New Zealand's opposition said Sunday that Prime Minister Jacinda Ardern's landslide election win means she no longer has any excuses for failing to deliver on her visionary promises.
Ms Ardern won a historic outright majority in Saturday's poll - the first since New Zealand adopted proportional voting in 1996 - meaning she can implement policies without support from minor parties.
The charismatic leader was criticised during her first term for not accomplishing key promises such as protecting the environment and reducing child poverty.
Opposition leader Judith Collins said Ms Ardern's election success meant she could no longer blame coalition partners for frustrating her progressive agenda because she now had a free hand to do as she pleased.
“The government has got the mandate to do all the things that they've promised to do, so they can't blame anyone else for not delivering,” she told reporters.
Campaigning during the vote centered on the government's successful coronavirus response, with Ms Ardern dubbing it the “Covid election”. Crisis management has defined the centre-left leader's first term.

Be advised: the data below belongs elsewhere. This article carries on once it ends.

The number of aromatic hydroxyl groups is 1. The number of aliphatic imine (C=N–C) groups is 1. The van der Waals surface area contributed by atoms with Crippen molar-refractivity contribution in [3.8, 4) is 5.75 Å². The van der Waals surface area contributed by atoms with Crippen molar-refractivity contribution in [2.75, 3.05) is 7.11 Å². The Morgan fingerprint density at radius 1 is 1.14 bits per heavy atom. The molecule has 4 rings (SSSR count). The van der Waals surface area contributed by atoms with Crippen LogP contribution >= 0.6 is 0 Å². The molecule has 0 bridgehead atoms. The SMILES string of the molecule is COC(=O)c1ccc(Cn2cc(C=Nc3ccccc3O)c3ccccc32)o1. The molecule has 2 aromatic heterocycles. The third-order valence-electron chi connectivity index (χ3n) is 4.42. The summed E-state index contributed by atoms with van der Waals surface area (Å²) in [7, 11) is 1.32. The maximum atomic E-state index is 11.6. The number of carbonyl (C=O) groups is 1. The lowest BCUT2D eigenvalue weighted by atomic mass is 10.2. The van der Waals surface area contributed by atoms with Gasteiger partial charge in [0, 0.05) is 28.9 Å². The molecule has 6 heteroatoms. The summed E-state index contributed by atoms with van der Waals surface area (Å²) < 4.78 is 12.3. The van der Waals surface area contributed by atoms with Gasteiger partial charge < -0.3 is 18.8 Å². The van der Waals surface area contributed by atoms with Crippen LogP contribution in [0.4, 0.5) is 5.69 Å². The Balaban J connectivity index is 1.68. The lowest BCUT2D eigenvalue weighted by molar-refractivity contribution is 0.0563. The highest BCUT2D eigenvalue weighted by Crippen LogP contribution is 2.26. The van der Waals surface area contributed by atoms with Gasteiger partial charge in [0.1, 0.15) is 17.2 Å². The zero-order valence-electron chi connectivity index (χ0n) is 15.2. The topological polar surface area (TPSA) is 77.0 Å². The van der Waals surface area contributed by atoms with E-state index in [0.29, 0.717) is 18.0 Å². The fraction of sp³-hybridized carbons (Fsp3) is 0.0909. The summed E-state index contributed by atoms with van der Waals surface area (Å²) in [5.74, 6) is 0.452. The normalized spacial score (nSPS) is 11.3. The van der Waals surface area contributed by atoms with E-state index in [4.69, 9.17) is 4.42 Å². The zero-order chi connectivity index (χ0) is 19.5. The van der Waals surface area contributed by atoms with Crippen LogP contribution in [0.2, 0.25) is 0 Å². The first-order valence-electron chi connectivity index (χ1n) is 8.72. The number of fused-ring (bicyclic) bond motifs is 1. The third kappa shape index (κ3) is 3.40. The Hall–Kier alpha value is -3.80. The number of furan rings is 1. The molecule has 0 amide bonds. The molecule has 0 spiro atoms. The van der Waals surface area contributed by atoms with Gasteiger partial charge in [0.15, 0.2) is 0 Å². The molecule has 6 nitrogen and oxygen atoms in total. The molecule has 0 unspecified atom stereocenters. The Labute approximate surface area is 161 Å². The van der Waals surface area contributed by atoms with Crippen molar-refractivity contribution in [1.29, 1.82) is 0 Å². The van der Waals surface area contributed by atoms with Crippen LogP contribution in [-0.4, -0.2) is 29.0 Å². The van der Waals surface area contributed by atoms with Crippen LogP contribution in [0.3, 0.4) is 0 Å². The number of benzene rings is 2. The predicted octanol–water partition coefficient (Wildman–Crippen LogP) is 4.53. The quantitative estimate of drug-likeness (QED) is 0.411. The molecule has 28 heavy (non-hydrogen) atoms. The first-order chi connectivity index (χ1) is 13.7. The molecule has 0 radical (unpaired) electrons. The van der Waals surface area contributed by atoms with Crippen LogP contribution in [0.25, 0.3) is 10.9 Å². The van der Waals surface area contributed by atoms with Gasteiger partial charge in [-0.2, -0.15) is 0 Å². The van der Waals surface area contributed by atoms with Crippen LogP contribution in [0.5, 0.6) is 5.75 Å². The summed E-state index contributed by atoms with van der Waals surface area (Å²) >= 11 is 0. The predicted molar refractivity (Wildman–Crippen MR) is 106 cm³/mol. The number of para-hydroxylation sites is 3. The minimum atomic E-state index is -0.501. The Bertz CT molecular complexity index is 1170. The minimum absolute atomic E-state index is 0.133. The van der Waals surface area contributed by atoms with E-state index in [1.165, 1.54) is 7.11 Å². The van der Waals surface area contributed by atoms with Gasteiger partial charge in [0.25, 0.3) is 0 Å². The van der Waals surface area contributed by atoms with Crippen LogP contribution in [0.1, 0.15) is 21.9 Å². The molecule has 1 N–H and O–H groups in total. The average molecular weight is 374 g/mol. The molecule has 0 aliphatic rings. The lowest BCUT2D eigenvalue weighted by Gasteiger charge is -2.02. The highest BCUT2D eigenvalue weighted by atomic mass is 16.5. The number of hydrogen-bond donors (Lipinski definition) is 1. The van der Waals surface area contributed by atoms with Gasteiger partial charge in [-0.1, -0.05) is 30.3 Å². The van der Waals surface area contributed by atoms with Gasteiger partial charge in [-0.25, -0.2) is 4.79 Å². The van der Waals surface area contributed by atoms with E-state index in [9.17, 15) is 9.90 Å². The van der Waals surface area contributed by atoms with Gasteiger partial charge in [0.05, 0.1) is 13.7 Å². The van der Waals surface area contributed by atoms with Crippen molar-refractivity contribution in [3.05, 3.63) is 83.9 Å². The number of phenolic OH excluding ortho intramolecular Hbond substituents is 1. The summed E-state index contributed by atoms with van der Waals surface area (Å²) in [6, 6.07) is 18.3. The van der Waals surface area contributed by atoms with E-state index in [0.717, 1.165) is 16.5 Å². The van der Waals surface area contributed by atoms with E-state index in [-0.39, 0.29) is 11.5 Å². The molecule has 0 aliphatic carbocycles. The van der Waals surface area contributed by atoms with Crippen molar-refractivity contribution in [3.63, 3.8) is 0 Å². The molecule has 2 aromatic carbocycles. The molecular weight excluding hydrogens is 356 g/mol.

But Ms Collins, known as “Crusher” for her hardline policies when police minister in a previous government, questioned Ms Ardern's big-spending response to New Zealand's virus-induced recession.
“I hope that our country does a lot better than I think the current government's fiscal policies and settings will enable it to do,” she said. “I feel very concerned for my country.”
In her victory speech late Saturday, Ms Ardern flagged increased state housing, more renewable energy and other infrastructure investment. She also spoke of more training programmes, job creation, protecting the environment and a determination to tackle issues such as climate change, poverty and inequality.
“We have the mandate to accelerate our response and our recovery - and tomorrow we start!” Ms Ardern said.